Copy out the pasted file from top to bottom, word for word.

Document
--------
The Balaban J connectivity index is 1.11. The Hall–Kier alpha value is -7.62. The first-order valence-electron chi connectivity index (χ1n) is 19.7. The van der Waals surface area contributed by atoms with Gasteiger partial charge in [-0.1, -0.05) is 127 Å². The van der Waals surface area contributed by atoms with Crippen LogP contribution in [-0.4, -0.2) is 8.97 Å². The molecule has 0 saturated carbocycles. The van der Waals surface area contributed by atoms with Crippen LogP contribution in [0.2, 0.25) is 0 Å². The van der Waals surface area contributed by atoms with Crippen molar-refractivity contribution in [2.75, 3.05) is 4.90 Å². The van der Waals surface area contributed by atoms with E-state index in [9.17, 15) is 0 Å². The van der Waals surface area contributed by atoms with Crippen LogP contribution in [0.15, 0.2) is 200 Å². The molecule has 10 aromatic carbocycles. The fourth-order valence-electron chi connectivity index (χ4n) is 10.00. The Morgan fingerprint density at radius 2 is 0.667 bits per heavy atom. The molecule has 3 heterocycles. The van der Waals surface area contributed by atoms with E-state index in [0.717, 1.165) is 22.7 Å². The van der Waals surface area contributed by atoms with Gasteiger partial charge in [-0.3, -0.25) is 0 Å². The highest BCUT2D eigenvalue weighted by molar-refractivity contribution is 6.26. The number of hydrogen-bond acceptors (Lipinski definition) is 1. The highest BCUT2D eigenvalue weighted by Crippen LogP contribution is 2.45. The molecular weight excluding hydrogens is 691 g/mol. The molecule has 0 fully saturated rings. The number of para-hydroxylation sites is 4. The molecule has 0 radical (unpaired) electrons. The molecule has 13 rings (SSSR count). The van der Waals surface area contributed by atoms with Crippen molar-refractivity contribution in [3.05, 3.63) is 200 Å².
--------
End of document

The Balaban J connectivity index is 1.11. The Hall–Kier alpha value is -7.62. The first-order valence-electron chi connectivity index (χ1n) is 19.7. The van der Waals surface area contributed by atoms with Gasteiger partial charge in [-0.1, -0.05) is 127 Å². The van der Waals surface area contributed by atoms with Crippen LogP contribution in [-0.4, -0.2) is 8.97 Å². The molecule has 0 saturated carbocycles. The van der Waals surface area contributed by atoms with Crippen LogP contribution in [0.2, 0.25) is 0 Å². The van der Waals surface area contributed by atoms with Crippen molar-refractivity contribution in [2.75, 3.05) is 4.90 Å². The van der Waals surface area contributed by atoms with E-state index in [9.17, 15) is 0 Å². The van der Waals surface area contributed by atoms with Crippen LogP contribution in [0.15, 0.2) is 200 Å². The molecule has 10 aromatic carbocycles. The fourth-order valence-electron chi connectivity index (χ4n) is 10.00. The Morgan fingerprint density at radius 2 is 0.667 bits per heavy atom. The molecule has 3 heterocycles. The van der Waals surface area contributed by atoms with E-state index in [0.717, 1.165) is 22.7 Å². The van der Waals surface area contributed by atoms with Gasteiger partial charge in [-0.3, -0.25) is 0 Å². The highest BCUT2D eigenvalue weighted by molar-refractivity contribution is 6.26. The number of hydrogen-bond acceptors (Lipinski definition) is 1. The highest BCUT2D eigenvalue weighted by Crippen LogP contribution is 2.45. The molecular weight excluding hydrogens is 691 g/mol. The molecule has 0 fully saturated rings. The number of para-hydroxylation sites is 4. The molecule has 0 radical (unpaired) electrons. The molecule has 13 rings (SSSR count). The van der Waals surface area contributed by atoms with Crippen molar-refractivity contribution in [3.05, 3.63) is 200 Å².